12/28/2012 05:41 EST | Updated 02/27/2013 05:12 EST

New country and new ice surface doesn't disrupt chemistry of Seguin, Bergeron

DAVOS, Switzerland - A dramatic change of venue hasn't done anything to disrupt the chemistry between Tyler Seguin and Patrice Bergeron.

The Boston Bruins teammates have joined forces on the same line again for Canada's Spengler Cup squad, and just like old times they are providing quality offence, relentless energy and hard-nosed defence to boost their team.

"Pretty much everything is different," said Seguin, referring to the size of the ice surface, head coach Doug Shedden's system and of course, their teammates. "But big ice, small ice, Switzerland, Boston — when you have chemistry with someone and you know each other like we do, you're going to find success."

Seguin and Bergeron, who won a Stanley Cup together in 2011, have combined for three points and numerous scoring chances in their first two games of the tournament. In the opener against Adler Mannheim, Seguin scored the game-tying goal late in the third period after blasting home a cross-ice pass from Bergeron.

"It came naturally," Bergeron said of dangerous lethal connection. "I just try to do the little things, and with his speed if I put him in a good situation, he's going to bury the puck."

While feisty winger Brad Marchand played alongside them in Boston last season, Shedden chose power forward Ryan Smyth to complete their line at the Spengler Cup.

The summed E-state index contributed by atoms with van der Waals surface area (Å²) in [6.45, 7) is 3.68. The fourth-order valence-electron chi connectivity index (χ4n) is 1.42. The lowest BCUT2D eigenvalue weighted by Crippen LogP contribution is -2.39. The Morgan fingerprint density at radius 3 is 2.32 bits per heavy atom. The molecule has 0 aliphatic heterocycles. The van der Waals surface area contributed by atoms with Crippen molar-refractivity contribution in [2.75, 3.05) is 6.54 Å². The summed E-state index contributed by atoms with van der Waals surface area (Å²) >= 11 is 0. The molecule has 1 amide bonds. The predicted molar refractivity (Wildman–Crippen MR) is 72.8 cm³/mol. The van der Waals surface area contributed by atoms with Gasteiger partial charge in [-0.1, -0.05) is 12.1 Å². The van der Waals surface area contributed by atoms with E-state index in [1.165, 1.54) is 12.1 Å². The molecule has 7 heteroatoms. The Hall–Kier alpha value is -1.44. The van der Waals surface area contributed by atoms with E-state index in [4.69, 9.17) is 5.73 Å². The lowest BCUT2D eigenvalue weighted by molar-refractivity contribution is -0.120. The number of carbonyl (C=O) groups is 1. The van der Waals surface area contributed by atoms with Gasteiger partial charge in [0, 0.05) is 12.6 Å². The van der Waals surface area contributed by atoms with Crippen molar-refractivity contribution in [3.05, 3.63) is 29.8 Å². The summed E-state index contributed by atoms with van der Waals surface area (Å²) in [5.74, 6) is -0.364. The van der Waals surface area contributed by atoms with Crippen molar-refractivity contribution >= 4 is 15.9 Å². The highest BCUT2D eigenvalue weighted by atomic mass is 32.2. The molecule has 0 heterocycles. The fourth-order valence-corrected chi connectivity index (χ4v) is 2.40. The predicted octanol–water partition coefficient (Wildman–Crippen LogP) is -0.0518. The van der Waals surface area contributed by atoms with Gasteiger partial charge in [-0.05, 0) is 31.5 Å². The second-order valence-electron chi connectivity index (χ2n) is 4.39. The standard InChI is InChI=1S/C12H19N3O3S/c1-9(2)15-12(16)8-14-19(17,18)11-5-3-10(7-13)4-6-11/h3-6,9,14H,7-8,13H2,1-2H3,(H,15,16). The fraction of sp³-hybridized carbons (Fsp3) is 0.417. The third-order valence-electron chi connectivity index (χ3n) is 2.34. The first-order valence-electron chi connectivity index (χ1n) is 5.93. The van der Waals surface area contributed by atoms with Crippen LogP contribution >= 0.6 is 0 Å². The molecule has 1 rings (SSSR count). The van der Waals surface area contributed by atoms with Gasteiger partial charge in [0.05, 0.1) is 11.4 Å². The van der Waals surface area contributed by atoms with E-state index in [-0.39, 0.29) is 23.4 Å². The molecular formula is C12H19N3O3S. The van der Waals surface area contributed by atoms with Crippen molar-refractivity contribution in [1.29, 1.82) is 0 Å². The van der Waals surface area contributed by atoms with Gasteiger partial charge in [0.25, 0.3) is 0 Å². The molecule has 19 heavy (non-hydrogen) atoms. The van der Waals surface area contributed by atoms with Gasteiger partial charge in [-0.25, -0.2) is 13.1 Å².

"We're happy to have him with us," Bergeron said. "He's got such great experience, he's pretty good around the net, he hunts the puck and he's good in the corners."

Seguin agrees that Smyth is an ideal partner for the pair, who finished with a combined rating of plus-70 with Boston last season.

"We do a lot of cycling, trying to win battles with quick feet and going towards the net," he said. "Smyth was doing it with us (Thursday) night so its working well and its been a lot of fun."

As for their opponents, fun is not the word that comes to mind when facing off against them.

"They're pretty explosive players," said Adler Mannheim defenceman Dennis Seidenberg, who is normally teammates with the pair in Boston. "With guys like Seguin and Bergeron, you have to play it safe because if they get behind you, it's done."

During the NHL lockout, both Seguin and Bergeron moved to Switzerland to play in the National League A. Seguin has been playing in the French part of the country with EHC Biel, while Bergeron suited up for HC Lugano in the Italian region. Each of them are producing at well over a point-per-game pace, and are beginning to catch on to the new culture.

"I'm learning a few words, I can order some food in French now," said Seguin, a native of Brampton, Ont.

"I'm trying to teach him a lot actually, only the good words though," added Bergeron, a native of L'Ancienne-Lorette, Que. "So far so good."

Though the two are prospering in Europe, they say the transition to the different style of hockey has not completely set in yet and that they are still improving.

"You have to change your style, since we're used to playing in tighter spaces," Bergeron said. "But its just hockey, you go out there and you play, once you start clicking it snowballs from there."

With Canada's round-robin schedule now complete and a semifinal berth secured, the team will be counting on the development of Seguin and Bergeron's chemistry to help push them through to the championship game.